we did. Not nearly as much as we'd like."
past, Turner would have asked his extension agent for advice on
pesticides for the vegetable seed crops he raises. These days,
while Washington State supports extension staff with titles like
Natural Resource Agent, "whatever that is," Turner turns to his
chemical supplier for information.
"I have to go
to the private sector, to Agri-Chem," he said. "They keep current
on what the industry has done. I would never consider going to the
county agent, because she's not knowledgeable about this."
If farmers feel like the favored child who has
been pushed aside by the university, until very recently
environmentalists felt they had no working relationship with the
university at all.
"Their whole focus has been
chemical-intensive farming," said Cha Smith of the Washington
Toxics Coalition. Extension agents often take that message into the
field. "They are often little conduits of the chemical industry,"
she said. Others charge the university's research and extension
scientists with resisting sustainable agriculture projects
initiated by groups from outside.
(them) very critical of my group working with growers," said
Gwendolyn Bane, a program associate with the Northwest Coalition
for Alternatives to Pesticides. Her program awards grants to red
raspberry producers who investigate alternatives to pesticides in
"Our presence intimidates them," she
said. "It's not just that they feel we should be leaving research
monies to researchers. They may feel we've been indicting them on
the jobs they've been doing in the past. And it's true. They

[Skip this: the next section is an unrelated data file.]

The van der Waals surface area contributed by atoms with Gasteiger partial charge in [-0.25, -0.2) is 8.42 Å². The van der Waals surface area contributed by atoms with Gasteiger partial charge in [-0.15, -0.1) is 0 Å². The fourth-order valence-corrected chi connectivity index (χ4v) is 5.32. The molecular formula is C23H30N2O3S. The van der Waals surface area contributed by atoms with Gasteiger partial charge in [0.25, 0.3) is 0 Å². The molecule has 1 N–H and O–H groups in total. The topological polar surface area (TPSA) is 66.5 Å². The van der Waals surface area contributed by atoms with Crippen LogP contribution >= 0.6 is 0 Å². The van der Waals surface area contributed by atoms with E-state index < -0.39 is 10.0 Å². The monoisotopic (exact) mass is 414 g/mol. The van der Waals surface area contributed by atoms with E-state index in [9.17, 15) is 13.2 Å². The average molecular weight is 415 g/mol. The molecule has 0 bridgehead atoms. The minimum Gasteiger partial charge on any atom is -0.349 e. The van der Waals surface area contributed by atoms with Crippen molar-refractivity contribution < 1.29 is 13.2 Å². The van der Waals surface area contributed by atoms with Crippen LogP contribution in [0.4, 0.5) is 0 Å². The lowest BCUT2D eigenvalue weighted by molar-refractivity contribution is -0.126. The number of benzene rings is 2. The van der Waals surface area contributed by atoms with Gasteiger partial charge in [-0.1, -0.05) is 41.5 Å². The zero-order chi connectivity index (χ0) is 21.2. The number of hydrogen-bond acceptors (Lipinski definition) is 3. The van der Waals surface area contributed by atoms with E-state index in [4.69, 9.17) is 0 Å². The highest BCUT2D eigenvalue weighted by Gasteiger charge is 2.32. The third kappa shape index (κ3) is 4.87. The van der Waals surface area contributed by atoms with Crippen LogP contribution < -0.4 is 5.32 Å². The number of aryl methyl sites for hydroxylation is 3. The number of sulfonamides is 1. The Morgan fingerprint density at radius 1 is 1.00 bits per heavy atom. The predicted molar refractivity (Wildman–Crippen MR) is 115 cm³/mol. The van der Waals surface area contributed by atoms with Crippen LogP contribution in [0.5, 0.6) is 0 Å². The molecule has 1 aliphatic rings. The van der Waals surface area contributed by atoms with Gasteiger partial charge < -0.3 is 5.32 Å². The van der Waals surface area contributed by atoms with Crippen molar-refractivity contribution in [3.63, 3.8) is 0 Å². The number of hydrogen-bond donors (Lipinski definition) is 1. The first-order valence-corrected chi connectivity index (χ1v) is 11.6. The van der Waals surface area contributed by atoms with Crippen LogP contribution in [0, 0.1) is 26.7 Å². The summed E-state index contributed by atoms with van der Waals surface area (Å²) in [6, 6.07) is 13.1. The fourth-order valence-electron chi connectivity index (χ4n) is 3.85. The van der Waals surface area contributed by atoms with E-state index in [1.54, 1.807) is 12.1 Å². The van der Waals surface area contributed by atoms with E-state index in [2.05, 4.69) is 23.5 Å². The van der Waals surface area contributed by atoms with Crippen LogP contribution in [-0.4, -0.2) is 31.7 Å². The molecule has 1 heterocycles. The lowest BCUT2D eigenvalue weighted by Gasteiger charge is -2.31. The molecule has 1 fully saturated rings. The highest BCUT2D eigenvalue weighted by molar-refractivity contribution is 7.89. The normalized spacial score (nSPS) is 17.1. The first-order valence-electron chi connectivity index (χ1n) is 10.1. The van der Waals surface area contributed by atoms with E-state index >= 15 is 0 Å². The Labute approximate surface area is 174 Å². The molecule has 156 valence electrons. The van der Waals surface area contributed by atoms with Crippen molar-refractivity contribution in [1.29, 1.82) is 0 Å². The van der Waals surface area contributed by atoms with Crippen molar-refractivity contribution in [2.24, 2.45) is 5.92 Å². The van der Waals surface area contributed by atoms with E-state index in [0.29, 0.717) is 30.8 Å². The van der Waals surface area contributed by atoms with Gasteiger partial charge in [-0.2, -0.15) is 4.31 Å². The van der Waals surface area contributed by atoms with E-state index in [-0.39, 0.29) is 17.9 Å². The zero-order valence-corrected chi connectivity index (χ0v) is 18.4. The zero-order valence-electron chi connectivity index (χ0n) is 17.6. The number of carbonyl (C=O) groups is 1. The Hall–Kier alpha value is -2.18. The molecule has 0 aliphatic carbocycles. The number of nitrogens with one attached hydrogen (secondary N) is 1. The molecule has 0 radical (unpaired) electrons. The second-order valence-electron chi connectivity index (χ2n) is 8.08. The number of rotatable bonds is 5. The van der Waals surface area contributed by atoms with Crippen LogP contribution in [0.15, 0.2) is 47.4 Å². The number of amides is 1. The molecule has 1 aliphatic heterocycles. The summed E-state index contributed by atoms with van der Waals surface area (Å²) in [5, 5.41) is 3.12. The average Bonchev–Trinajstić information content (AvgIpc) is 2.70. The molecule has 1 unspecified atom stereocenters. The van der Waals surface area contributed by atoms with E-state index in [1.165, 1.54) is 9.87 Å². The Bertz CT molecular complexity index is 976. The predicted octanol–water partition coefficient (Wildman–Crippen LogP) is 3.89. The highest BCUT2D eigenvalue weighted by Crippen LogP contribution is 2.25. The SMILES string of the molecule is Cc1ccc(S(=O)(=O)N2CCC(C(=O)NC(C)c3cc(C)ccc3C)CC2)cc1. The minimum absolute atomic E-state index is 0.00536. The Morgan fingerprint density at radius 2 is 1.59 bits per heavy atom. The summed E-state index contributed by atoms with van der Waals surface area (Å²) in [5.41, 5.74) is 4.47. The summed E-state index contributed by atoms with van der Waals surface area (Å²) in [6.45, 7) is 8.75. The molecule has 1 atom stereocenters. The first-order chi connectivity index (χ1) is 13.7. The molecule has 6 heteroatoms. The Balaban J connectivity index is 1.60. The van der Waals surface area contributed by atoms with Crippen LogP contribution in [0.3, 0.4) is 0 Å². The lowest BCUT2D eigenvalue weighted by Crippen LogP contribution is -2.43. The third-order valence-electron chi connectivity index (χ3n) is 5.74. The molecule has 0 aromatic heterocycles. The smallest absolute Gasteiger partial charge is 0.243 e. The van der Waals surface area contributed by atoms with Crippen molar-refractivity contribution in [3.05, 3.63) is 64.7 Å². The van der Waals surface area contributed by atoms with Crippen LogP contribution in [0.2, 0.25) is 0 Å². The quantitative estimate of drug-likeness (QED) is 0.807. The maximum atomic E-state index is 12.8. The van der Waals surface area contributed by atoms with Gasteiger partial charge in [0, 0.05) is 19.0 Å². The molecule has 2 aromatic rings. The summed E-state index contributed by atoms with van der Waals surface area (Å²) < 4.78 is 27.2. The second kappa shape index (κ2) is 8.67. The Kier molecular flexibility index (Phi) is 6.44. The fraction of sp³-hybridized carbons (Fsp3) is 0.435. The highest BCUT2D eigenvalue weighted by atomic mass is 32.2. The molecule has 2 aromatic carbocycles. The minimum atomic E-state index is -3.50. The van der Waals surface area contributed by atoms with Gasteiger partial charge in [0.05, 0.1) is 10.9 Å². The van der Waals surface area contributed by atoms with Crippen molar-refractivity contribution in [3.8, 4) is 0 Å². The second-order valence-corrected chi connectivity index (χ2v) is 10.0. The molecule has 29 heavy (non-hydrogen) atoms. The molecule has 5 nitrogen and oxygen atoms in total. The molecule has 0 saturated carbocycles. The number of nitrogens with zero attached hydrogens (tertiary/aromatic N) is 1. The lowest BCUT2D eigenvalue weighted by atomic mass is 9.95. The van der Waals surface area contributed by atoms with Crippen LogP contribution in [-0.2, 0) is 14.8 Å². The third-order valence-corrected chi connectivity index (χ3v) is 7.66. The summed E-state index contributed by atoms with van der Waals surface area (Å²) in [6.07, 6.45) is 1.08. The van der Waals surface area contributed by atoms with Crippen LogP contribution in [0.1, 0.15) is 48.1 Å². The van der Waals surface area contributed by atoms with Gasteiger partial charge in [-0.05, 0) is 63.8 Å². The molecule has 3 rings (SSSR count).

haven't done a good job in sustainable agriculture. I've certainly
asked them the whole time, and they haven't come along. The
land-grant university is lagging behind."
university hoped the proposed Center for Sustaining Agriculture and
Natural Resources would help it serve both its agricultural and
environmental constituencies. But after the 1991 legislative
session, the future looked bleak for Washington State's proposed
center. It's original title as a center for "sustainable"
agriculture had proven to carry too much political baggage; it had
been changed to the less-threatening "sustaining" before it even
hit the floor of the legislature. After the legislature denied its
request for funding, the university did a surprising thing: It
established the center anyway. The ag college skimmed money from
other programs to pay David Granatstein, the center's statewide
coordinator, as well as three part-time employees.
With a mission to foster agriculture that was
"economically viable, environmentally sound and socially
acceptable," the center staff set to work. They started a
campus-wide composting program on the main campus at Pullman and
taught a class on composting. They investigated the use of human
waste as a fertilizer. They joined forces with other academic,
agricultural and environmental groups to investigate whether
consumers are willing to pay more for "sustainably raised" produce.
And Granatstein is doing on-farm research with a polymer that
reduces erosion on tilled land.
"When you don't
have a great deal of operating dollars I think you become
innovative," said David Bezdicek, a university soil scientist and
the center's part-time director.
Part of the
center's function is to build bridges between faculty within the
university, and between agricultural and environmental interests
outside it. For example, Granatstein has worked with Gwendolyn Bane
of the Northwest Council for Alternatives to Pesticides on the red
raspberry project. "It's a good first step," said Bane. "He's
helpful. I think a real strong point of their center is to network
and facilitate. His networking skills are good for the growers and
Within Washington State's College
of Agriculture and Home Economics, the center is in a good position
to bring about change, according to Bezdicek. "I can do things at
the center that I wouldn't be able to do as a faculty member," he
said. "As a faculty member you're in a discipline and you tend to
keep to that. You wouldn't be encouraged to look at new academic